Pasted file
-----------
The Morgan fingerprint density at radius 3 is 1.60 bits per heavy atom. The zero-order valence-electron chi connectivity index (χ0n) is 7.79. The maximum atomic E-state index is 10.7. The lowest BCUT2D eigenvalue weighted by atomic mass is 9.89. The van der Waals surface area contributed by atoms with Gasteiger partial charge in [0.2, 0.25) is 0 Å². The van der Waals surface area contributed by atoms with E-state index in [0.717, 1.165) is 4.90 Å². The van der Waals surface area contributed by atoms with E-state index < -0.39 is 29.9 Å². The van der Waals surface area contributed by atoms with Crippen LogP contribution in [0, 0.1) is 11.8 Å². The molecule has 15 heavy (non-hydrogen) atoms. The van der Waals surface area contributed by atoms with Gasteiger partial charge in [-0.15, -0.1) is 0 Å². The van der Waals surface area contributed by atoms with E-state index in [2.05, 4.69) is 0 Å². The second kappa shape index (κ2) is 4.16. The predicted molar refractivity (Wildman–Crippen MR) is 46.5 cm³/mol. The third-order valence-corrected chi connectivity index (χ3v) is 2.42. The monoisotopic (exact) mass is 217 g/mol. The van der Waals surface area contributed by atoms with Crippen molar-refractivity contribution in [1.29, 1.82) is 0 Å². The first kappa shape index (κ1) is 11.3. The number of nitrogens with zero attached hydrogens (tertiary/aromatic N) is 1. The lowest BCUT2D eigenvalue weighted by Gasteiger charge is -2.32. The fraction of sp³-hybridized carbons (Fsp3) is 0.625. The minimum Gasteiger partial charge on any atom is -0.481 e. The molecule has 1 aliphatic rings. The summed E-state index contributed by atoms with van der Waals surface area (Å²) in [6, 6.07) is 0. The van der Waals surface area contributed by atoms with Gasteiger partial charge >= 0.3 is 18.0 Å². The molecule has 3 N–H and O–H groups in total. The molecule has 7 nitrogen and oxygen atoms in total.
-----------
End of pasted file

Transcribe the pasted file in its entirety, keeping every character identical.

The Morgan fingerprint density at radius 3 is 1.60 bits per heavy atom. The zero-order valence-electron chi connectivity index (χ0n) is 7.79. The maximum atomic E-state index is 10.7. The lowest BCUT2D eigenvalue weighted by atomic mass is 9.89. The van der Waals surface area contributed by atoms with Gasteiger partial charge in [0.2, 0.25) is 0 Å². The van der Waals surface area contributed by atoms with E-state index in [0.717, 1.165) is 4.90 Å². The van der Waals surface area contributed by atoms with E-state index < -0.39 is 29.9 Å². The van der Waals surface area contributed by atoms with Crippen LogP contribution in [0, 0.1) is 11.8 Å². The molecule has 15 heavy (non-hydrogen) atoms. The van der Waals surface area contributed by atoms with Gasteiger partial charge in [-0.15, -0.1) is 0 Å². The van der Waals surface area contributed by atoms with E-state index in [2.05, 4.69) is 0 Å². The second kappa shape index (κ2) is 4.16. The predicted molar refractivity (Wildman–Crippen MR) is 46.5 cm³/mol. The third-order valence-corrected chi connectivity index (χ3v) is 2.42. The monoisotopic (exact) mass is 217 g/mol. The van der Waals surface area contributed by atoms with Crippen molar-refractivity contribution in [1.29, 1.82) is 0 Å². The first kappa shape index (κ1) is 11.3. The number of nitrogens with zero attached hydrogens (tertiary/aromatic N) is 1. The lowest BCUT2D eigenvalue weighted by Gasteiger charge is -2.32. The fraction of sp³-hybridized carbons (Fsp3) is 0.625. The minimum Gasteiger partial charge on any atom is -0.481 e. The molecule has 1 aliphatic rings. The summed E-state index contributed by atoms with van der Waals surface area (Å²) in [6, 6.07) is 0. The van der Waals surface area contributed by atoms with Gasteiger partial charge >= 0.3 is 18.0 Å². The molecule has 3 N–H and O–H groups in total. The molecule has 7 nitrogen and oxygen atoms in total.